Bobby Mack Press Kit
Key Facts about Bobby Mack
Vice President, Palindrome Records, Inc.
Co-Founder, BMS Music
Owner/Proprietor, Train Time Music, a Texas-based company specializing in production, publishing and artist management.
On stage since 1974 with Albert Collins, Buddy Guy, Junior Wells, Luther Allison, Willie Foster, Doyle Bramhall, Lou Ann Barton, Jimmy Rogers
CD distribution in the U.S., Australia, New Zealand, Scandinavia and Europe.
Touring performances in Japan, New Zealand, Australia, Europe, Scandinavia and the former Soviet Union.
Recording sessions with the Neville Brothers, Lonnie Mack and Doyle Bramhall.
“Highway Man” Bobby Mack, 1999
“Live at J&J Blues Bar” Bobby Mack, 1998
“Sugar All Night” Bobby Mack, 1996
“Honeytrap” Bobby Mack, 1993
“Red Hot and Humid” Bobby Mack, 1990
“Texas Guitars, Vol. 1–The Women”, Catherine Denise, Lin Touratsos, Lynne Campbell, Rosie Flores, 1996
“My Life”, Willie Foster, 1996
“My Place is Close to You” Tolo Marton, 1996
“Let Me Down Easy” Mark Goodwin, 1996
“I Found Joy” Willie Foster, 1995
What the Press is saying about Bobby Mack
“Those guys cook so good I think I actually put on weight while listening.”
Steve Keller – Buddy Magazine
“His fast opening number moved with the power and pace of a freight train and had this fan comparing the music to the exhilaration felt when I first put my head out of the window of a moving car.”
John Pilley, Rip It Up – New Zealand
“From Texas blues, to Rock n’ Roll, to searing slide guitar, Bobby Mack has joined the ranks of the world’s great guitarists.”
Scott Smith, Austin Music Critic
“Try Honeytrap and you’ll be glad you got caught.”
Jim Beal, San Antonio Express News
“Mack and his band play rhythm and blues and Texas-style rock which is a searing and at the same time sultry sound of hot Texas winds, steamy nights and smokey South Texas Road Houses.”
West Coast Blues Review, April/May 1996, No. 16
REVIEW OF: BOBBY MACK TEXAS GUITAR (HIGHWAY MAN) (BMS)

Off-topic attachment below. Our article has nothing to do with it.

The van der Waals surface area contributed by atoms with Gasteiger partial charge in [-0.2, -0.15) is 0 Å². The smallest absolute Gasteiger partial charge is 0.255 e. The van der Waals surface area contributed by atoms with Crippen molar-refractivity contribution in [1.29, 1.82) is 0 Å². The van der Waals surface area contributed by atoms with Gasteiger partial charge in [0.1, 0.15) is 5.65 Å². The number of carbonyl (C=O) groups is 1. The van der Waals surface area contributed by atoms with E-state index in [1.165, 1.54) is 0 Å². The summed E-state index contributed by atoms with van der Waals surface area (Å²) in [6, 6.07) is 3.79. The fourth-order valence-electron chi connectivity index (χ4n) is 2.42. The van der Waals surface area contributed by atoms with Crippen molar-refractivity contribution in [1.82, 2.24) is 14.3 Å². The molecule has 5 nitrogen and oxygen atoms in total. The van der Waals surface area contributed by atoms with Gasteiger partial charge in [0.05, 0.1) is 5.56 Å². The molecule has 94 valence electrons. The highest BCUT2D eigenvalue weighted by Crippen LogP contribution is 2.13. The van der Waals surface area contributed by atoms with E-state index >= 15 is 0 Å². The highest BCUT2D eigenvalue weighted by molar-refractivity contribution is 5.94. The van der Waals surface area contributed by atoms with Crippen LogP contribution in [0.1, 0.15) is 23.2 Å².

Guitarist Bobby Mack has been kickin’ around the Texas backroads and roadhouses for better than four decades, and if he hasn’t broken free of the glut of Lone Star stringbenders trying to be the next Stevie Ray Vaughan, it’s not for lack of trying. Born in Fort Worth, Mack was a teenager when he moved to Austin, where he quickly earned a reputation as a talented performer, backing up giants like Albert Collins and Luther Allison at legendary venues like the Armadillo World Headquarters and Antone’s.
Unlike the numerous SRV clones, Mack was a contemporary of Stevie and his brother Jimmie, the guitarist drawing deep from many of the same musical influences and sharing stages with a lot of the same players. While history has shown how their careers diverged, Mack is still walking that lonely road and cranking out some mighty fine music, as evidenced by his seventh album, Texas Guitar (Highway Man). A sonic and artistic upgrade of his 1998 European release Highway Man, this 2014 version features spiffed-up vocals and guitar. The studio upgrades can’t conceal the energy and passion that Mack brings to his performances, however, making one wonder why he hasn’t become better known than he has.
The album’s title track is a curious hybrid of Texas and Chicago-style blues, with the scorching guitar and wideopen arrangement of the former and the tight rhythmic groove of the latter. The traditionally-styled “Borrowed Time” is a hard-luck tale with plenty of jagged, mournful guitar licks while “Pourin’ Rain” could pass for a SRV outtake with soulful vocals and devastating fretwork. Mack’s “Doin’ Alright” is a scrappy roadhouse rocker designed to get the crowd on its feet, something that the raucous “Steppin’ Out” does to even greater effect. Mack successfully fuses Texas attitude with Southern rock style on the Leon Russell/Don Nix tune “Palace Of The King” and the swaggering “Pumpkin Pie” pairs an infectious Bo Diddley beat with a rockabilly heartbeat. A solid collection of blues and roots-rock, Texas Guitar is a great introduction to Bobby Mack, the best Texas blues guitarist you’ve never heard (but should).
– Rev. Keith A. Gordon